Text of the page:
Diesel engine course

Ex-SolentBoy

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Hi

I am planning on taking a diesel engine course and wondered if anyone can recommend one?

Many thanks

I did the RYA one at Bisham Abbey Sailing School in Marlow, which seems to be close to you.

No problems with the course, or content, or instructors. BUT

I really do not think a group diesel engine course is a good idea. Having been on the course I then had to try to relate everything said and my notes to my actual boat.

I retrospect, I think I would have learnt a lot more had I simply persuaded a good boatyard engineer to spend a few hours with me servicing my engine and covering the other parts of the syllabus that were relevant.

It probably depends on what your needs are, but on the course we covered how to remove and strip injectors. That's not something I am likely to need to do, and if I did, the issues for my particular engine may be different. That's just one example though.
 

dratsea

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Not sure about tides in Reading but, if you can, do it on your own boat and on your own engine. Mike French, Yanmar Bightlingsea, Mike did a brilliant tutorial for me (in 1999) and brother (Peter?) provided full kit of spares plus manuals and, most important, contact nos and e-mail addresses.

PS for Solent boy. Stripping injectors is easy, getting them to work again is the tricky bit! (can recommend the bus depot in Athens!)
 

Cloven

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I did the RYA one at Bisham Abbey Sailing School in Marlow, which seems to be close to you.

No problems with the course, or content, or instructors. BUT

I really do not think a group diesel engine course is a good idea. Having been on the course I then had to try to relate everything said and my notes to my actual boat.

I retrospect, I think I would have learnt a lot more had I simply persuaded a good boatyard engineer to spend a few hours with me servicing my engine and covering the other parts of the syllabus that were relevant.

It probably depends on what your needs are, but on the course we covered how to remove and strip injectors. That's not something I am likely to need to do, and if I did, the issues for my particular engine may be different. That's just one example though.

Agree 100% with these comments. I too have done this course but I then in effect had to teach myself in regard to my own engine. The course was just too generic. I learnt far more by talking to & watching the local marine engineer & by learning from friends etc.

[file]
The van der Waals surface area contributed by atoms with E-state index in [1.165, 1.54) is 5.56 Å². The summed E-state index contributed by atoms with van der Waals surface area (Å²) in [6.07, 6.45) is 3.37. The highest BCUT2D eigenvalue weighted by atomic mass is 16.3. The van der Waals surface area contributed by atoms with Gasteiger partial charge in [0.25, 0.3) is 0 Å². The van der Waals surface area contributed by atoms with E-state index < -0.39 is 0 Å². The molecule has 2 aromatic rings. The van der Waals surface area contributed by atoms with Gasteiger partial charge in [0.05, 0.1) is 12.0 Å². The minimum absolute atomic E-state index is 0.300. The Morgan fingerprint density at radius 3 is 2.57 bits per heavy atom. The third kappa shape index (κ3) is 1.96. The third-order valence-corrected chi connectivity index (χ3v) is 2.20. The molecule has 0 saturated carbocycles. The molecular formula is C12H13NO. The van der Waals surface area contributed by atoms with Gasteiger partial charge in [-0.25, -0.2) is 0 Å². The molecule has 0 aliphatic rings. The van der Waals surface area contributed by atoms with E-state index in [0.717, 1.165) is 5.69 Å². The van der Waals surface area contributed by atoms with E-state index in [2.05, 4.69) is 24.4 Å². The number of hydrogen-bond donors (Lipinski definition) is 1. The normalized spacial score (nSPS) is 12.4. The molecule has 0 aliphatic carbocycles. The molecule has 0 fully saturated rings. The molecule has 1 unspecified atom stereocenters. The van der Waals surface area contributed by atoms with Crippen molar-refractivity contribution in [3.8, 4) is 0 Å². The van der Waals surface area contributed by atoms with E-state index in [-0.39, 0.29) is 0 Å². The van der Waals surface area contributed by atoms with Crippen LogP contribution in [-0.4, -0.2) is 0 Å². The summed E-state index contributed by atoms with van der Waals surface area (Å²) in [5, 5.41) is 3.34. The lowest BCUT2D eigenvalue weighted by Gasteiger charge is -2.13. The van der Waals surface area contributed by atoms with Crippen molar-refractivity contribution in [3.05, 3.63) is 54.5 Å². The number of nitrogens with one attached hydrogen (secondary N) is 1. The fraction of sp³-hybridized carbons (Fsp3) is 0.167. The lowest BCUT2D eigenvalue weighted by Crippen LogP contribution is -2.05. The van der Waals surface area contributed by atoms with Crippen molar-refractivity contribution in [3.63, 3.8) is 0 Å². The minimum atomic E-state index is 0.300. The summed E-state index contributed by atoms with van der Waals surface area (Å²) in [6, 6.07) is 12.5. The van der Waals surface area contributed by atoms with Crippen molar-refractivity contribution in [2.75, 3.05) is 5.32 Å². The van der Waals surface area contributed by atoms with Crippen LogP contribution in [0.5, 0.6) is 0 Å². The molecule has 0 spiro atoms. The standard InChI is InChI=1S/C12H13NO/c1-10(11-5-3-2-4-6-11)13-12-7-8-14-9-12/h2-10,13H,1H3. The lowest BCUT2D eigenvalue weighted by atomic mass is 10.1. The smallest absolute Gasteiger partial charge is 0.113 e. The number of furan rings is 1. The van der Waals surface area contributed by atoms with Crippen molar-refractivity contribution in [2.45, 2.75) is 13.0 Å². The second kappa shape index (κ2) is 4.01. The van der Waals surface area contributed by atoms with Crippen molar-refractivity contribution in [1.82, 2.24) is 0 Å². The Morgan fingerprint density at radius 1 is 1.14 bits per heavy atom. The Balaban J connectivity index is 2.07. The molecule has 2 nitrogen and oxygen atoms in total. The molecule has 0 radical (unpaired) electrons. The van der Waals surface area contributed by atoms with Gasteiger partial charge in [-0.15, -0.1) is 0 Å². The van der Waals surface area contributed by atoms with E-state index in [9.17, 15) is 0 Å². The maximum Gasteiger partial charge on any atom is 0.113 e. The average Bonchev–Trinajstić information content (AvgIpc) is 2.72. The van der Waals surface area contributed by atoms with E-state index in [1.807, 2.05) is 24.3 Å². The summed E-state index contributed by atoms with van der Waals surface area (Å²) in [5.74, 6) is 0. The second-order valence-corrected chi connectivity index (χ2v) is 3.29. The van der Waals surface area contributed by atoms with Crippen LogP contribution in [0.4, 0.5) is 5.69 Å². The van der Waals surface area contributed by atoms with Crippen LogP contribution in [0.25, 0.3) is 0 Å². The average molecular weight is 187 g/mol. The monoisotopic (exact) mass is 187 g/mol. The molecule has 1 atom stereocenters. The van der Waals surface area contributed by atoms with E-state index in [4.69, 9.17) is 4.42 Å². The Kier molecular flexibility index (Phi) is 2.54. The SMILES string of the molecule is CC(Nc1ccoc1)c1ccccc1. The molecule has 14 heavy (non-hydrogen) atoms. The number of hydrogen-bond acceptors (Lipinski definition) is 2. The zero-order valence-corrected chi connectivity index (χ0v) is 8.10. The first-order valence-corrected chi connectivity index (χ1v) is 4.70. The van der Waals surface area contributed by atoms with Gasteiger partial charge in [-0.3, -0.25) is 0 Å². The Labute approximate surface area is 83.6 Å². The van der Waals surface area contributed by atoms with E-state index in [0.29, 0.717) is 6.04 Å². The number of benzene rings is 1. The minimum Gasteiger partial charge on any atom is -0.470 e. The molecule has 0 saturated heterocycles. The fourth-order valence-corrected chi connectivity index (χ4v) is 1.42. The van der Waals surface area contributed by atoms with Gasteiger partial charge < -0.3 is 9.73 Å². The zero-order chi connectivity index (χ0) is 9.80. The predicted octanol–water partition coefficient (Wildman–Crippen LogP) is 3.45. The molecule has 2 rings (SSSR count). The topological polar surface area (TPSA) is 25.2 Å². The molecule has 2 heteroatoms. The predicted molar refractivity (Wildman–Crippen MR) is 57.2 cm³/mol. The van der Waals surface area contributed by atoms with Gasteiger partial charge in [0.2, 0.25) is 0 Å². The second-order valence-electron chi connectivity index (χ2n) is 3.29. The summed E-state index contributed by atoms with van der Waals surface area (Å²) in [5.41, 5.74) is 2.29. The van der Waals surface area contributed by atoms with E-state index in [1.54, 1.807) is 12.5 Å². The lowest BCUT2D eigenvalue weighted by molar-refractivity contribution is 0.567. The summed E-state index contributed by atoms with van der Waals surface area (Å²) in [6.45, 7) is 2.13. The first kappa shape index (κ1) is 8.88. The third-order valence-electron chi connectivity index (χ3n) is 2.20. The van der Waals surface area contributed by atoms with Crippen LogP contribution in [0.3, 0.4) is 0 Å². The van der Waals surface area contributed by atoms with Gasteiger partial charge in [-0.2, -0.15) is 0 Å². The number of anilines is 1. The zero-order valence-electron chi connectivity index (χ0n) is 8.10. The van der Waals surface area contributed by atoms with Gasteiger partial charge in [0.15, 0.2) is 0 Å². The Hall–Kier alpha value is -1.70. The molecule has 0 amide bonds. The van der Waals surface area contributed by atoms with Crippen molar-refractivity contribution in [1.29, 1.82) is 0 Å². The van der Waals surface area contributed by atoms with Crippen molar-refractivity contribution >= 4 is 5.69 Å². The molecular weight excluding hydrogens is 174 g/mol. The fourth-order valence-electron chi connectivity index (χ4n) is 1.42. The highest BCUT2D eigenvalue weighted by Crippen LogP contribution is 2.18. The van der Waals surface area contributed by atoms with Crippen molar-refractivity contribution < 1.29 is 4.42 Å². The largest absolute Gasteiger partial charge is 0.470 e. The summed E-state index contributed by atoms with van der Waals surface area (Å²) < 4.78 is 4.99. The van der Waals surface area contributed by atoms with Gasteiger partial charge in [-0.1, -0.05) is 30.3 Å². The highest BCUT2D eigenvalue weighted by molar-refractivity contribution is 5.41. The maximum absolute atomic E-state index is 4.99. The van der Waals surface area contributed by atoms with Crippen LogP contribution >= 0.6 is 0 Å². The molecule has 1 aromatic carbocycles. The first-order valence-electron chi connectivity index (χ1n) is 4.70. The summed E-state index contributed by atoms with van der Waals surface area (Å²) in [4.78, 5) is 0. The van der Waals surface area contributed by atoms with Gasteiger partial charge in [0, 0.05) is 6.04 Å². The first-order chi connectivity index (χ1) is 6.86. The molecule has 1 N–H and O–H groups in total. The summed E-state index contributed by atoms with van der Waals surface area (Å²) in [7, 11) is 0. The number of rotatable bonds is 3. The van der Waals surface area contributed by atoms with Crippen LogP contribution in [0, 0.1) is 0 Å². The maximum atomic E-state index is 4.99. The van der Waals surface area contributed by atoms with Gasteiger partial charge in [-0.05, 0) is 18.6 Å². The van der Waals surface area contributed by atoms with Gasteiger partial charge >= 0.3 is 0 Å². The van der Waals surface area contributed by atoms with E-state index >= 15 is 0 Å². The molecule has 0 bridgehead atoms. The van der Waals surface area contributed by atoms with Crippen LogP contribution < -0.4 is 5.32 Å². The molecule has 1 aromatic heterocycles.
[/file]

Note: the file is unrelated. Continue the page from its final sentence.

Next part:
RobBrown

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Tony Brooks

I did his two day course when he was still based at Reading TVU-tho sadly he is no longer running sessions there. However, I see he is doing courses in Byfleet in March which might be close enough for you. Excellent, in depth, very hands on and interactive, nice bloke and very good info materials & post-course support. Website also has tremendous amount of helpful tech info and can be found here:

http://www.tb-training.co.uk/
 

Ex-SolentBoy

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Ok, so I see you have your own boat. Didn't want to pry. I would not hesitate in inviting a salty dog engineer aboard for a few hours.

As an example I serviced my engine on our new boat for the first time last month. On my previous boat we had it down to a fine art, and with my wife passing spanners and stuff we could do oil, filters impeller etc in 2 hours or so, from arriving to the boat and leaving.

On the new boat I had a very experienced engineer with me. He sat in the saloon and passed stuff to me. It took us 5 hours and a lot of sweating due to incorrect tools, and attitude. We reckoned that with a couple of mods we could cut the time in half.

I also learnt several things, like how to prime the fuel system, from completely empty, by just using a Pela suction pump and nothing else. No bleeding, no sequence, just a few pumps.

I think this is the one RYA course that is too generic.
 

rob2

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Just a reinforcement of what's already been said, really. My first thought was that once you've done a service on your own engine, you've pretty much covered all that is useful. Stripping down injectors isn't, as you are unlikely to get them working again. I once accidentally went too far into the injector pump and had to get it rebuilt on a test bench, so don't even go there!

I guess the course is best suited to someone who needs to learn from scratch what the parts do and how to diagnose faults. Some symptoms can be the result of a minor fault which you can fix yourself or require a major rebuild, but at least you can then try the simple fix before craning the engine out! When I bought my boat the "professionally serviced" engine (yes I've got all the bills) continually died after a few minutes. Luckily one of the crew had the sense to inspect the fuel lines and found they were well past their sell-by date and the ends had softened. He cut an inch of each end of them and we motored home without further incident.

Rob.
 

Jim@sea

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Sorry to go slightly "off topic" Its a pity someone doesn't do an Outboard Engine Course" as I want to change my Impeller and I would like to see one done. Anyway I went on a RYA Diesel Engine Course and the following day I realised that they had not touched on how to bleed the system. To me this is one of the fundamental things which should be taught. Perhaps they did not want diesel on the floor of the classroom but when your out there and you have to do it, its best to practice first and know what size spanner fits the injector etc.
 
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